Best Email Encryption for Small Business

Businesses that do not use email encryption risk emails and attachments being intercepted by hackers, governments, and other third parties. Encrypting emails, however, can be complicated and costly, so to help you protect your emails we explain the best email encryption for small business use that is cost-effective, easy to implement, and will allow you to secure your email communications and prevent surveillance, interception, and tampering.

What is Email Encryption?

Email is convenient but by default, it is not a secure method of communication, as emails are usually sent in plaintext, which means if the emails are intercepted, they can be read and tampered with. Sensitive information could be obtained about the business, and emails could be changed without the sender or recipient being aware. Encryption uses a cryptographic algorithm to scramble the email and email attachments to prevent them from being read by anyone other than the intended recipient. Email encryption uses key pairs based on public key infrastructure for securing messages, with two related keys used to encrypt and decrypt messages. The emails are encrypted using a public key, a private key must be provided to decrypt the message. The private key is only held by the intended recipient. 

Types of Email Encryption

Email encryption for small business can be achieved in multiple ways, with each having advantages and disadvantages. Email encryption for small business falls into two different types – transport level encryption and end-to-end encryption. Transport level encryption involves the encryption of emails in transit between the sender’s and recipient’s mail servers but may not involve encryption of messages before and after they are sent. The main benefit of this type of encryption is simplicity. It is easy to implement, the sender does not need to take any extra steps to send the email, and nor does the recipient to receive the message. The disadvantages are no encryption at rest in the inbox or sent folder, the emails can be viewed on mail servers, and if messages are forwarded, the forwarded messages may not be encrypted. Transport Layer Security (TLS) is one of the most common types of transport layer encryption.

End-to-end encryption provides a greater degree of protection as messages are encrypted on the sender’s device and remain encrypted until the intended recipient decrypts the message. The benefit of this type of encryption is the protection of emails on the endpoints as well as in transit. The main disadvantage is cost and complexity. These solutions are more expensive and can be difficult to implement. The two main methods of end-to-end encryption are PGP and S/MIME, and while these options can be more secure, they do have vulnerabilities.

The Best Email Encryption for Small Business

For most small businesses, encrypting emails is recommended for security, but with so many cybersecurity solutions to implement, the cost is usually a key issue. The best email encryption for small business use will offer a high degree of security, sufficient to meet all regulatory data security standards that your business has to comply with. The solution should be easy to implement and use, as if it is complicated, mistakes could be made. If encrypting emails is time-consuming, employees may simply ignore encryption and send unsecured emails.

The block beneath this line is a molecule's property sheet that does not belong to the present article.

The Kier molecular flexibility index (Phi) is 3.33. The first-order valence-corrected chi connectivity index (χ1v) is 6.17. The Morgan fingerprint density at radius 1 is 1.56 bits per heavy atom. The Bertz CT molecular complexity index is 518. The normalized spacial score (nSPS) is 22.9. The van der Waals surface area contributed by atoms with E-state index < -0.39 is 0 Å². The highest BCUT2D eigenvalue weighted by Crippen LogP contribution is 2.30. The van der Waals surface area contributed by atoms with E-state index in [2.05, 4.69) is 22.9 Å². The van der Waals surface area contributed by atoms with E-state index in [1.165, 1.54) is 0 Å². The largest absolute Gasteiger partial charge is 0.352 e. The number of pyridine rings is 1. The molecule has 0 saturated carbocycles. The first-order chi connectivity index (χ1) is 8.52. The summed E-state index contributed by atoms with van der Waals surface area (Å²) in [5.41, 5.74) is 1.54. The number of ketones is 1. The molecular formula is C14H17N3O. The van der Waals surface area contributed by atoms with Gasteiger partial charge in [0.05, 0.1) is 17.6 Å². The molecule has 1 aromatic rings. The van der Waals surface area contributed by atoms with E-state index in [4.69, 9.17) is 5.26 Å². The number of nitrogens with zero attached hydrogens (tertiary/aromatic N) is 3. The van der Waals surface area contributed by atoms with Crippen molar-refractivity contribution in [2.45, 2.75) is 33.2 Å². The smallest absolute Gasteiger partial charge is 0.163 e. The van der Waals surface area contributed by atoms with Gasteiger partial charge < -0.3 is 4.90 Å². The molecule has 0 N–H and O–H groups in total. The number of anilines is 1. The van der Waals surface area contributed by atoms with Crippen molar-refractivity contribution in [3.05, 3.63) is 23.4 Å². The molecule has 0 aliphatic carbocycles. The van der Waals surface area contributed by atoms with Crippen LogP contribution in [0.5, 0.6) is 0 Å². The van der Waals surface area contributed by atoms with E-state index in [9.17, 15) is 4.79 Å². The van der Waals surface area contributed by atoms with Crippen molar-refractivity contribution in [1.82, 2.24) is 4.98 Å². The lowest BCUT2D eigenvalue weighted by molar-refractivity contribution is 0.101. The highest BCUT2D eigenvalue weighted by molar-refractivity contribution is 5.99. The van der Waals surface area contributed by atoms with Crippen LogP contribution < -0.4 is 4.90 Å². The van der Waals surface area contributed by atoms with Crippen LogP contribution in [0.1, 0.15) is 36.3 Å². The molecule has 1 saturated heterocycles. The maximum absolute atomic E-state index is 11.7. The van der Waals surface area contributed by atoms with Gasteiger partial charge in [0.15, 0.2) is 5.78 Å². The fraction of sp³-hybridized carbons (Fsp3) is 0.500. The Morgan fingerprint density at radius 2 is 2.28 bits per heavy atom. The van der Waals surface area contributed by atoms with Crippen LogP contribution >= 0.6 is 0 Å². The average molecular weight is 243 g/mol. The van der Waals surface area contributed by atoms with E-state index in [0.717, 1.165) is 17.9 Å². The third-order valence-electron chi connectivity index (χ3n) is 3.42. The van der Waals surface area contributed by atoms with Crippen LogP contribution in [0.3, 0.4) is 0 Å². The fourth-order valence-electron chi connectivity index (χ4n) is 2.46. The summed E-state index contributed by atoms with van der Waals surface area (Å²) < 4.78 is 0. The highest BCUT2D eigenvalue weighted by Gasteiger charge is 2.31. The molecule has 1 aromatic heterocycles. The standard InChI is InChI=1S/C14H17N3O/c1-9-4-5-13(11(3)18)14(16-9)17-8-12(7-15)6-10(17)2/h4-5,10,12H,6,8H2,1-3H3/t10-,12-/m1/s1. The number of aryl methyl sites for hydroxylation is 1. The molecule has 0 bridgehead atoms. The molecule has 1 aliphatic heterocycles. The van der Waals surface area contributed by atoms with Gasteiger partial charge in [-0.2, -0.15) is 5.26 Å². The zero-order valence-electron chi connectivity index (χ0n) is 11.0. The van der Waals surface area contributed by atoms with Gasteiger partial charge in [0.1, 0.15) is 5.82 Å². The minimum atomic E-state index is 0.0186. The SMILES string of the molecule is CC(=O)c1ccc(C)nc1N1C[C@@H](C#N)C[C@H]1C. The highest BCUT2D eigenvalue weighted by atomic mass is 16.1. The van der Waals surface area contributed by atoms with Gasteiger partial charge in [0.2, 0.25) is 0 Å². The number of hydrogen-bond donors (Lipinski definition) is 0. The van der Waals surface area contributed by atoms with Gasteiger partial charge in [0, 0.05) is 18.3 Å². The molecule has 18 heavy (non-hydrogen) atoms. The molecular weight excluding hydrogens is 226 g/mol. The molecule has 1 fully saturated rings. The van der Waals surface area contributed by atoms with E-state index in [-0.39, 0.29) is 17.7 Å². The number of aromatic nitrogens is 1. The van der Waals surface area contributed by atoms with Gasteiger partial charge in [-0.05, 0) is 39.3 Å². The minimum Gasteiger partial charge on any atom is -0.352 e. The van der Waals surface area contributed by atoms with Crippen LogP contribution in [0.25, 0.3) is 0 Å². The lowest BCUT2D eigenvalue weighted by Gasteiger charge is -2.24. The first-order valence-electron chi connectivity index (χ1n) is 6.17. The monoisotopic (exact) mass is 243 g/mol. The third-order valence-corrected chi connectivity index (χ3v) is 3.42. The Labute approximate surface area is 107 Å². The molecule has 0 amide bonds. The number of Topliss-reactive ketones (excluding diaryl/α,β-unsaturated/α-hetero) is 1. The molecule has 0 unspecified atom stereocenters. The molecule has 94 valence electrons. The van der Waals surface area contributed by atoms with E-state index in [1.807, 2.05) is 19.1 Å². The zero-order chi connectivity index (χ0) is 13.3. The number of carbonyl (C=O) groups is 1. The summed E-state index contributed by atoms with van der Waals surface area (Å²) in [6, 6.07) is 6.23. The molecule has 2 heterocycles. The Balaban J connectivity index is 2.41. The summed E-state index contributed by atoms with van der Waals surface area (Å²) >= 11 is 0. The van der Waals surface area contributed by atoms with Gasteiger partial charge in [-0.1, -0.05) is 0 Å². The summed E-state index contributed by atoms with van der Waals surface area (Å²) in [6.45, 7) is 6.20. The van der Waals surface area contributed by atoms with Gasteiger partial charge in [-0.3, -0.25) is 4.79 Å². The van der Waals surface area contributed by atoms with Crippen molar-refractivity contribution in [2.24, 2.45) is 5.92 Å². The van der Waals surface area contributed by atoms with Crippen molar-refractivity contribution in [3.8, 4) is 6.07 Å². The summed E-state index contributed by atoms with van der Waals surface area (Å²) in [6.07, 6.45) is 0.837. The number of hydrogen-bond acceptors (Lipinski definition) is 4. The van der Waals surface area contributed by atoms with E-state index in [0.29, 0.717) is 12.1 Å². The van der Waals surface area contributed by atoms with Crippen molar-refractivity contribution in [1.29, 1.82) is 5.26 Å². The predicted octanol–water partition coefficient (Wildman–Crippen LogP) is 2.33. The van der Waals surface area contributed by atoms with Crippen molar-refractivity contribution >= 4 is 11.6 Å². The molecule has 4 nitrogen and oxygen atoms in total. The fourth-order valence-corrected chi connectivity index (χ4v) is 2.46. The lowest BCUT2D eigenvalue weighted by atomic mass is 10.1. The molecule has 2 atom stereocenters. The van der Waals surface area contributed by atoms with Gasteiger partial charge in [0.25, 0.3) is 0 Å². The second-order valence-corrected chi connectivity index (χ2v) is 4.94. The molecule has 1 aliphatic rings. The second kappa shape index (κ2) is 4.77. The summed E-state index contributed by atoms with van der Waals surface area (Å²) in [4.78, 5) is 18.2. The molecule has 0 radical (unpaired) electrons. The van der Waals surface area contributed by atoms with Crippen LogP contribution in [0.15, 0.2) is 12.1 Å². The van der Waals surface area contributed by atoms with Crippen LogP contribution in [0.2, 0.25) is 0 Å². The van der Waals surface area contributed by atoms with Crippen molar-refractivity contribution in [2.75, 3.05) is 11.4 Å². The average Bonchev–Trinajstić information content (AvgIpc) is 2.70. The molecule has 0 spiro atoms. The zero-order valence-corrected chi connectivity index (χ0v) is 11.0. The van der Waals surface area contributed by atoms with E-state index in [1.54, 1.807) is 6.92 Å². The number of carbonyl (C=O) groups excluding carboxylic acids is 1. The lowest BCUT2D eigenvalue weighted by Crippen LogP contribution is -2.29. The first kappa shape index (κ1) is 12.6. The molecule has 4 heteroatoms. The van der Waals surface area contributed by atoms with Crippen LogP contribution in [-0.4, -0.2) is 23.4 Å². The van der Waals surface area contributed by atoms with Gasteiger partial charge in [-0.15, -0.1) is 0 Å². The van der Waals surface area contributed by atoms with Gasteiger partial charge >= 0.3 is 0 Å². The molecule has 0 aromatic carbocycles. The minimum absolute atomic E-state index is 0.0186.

One common problem with email encryption is the recipient of the email may have to take additional steps to open the emails, and encryption may fail if their mail server does not support the type of encryption used. That means recipients must ensure that their mail servers are appropriately configured. For many businesses, that simply is not practical.

Some email encryption providers offer easy-to-implement solutions that provide a high degree of protection, are low-cost, and are easy to implement and use. While they may not provide the highest level of security, for most businesses they will be perfectly sufficient. These solutions often use a combination of TLS encryption with additional controls for authentication. 

One such example is EncryptTitan and it is a good choice for email encryption for small business use, although may not meet the requirements of large enterprises and businesses in highly regulated industries. EncryptTitan uses a form of TLS called TLS-Verify which combines protection with practicality. Emails are encrypted using TLS, but if the recipient’s mail server does not meet the TLS encryption requirements (i.e. it uses lower versions than TLS 1.2 or 1.3) the email is sent to a secure portal and an email is generated with a link to notify the recipient that they have been sent an encrypted message. The recipient must then log in to the secure portal to decrypt the message. The secure portal can also be used for sending sensitive email content. Controls can be set that prevent copy/pasting, printing, and forwarding, with the sender able to see what has happened to the message, can recall messages, and set expiry times after which the emails are securely deleted. Standard emails can be encrypted in transit using TLS and require no additional actions by the recipient to view the message.

Summary

If you want to protect emails you need to implement encryption. The type of encryption you choose should be guided by a risk assessment. If you want the best protection, you should choose a true end-to-end email encryption solution, but if you want to prevent the interception of emails and balance cost with usability, choose a vendor that provides enhanced TLS encryption.

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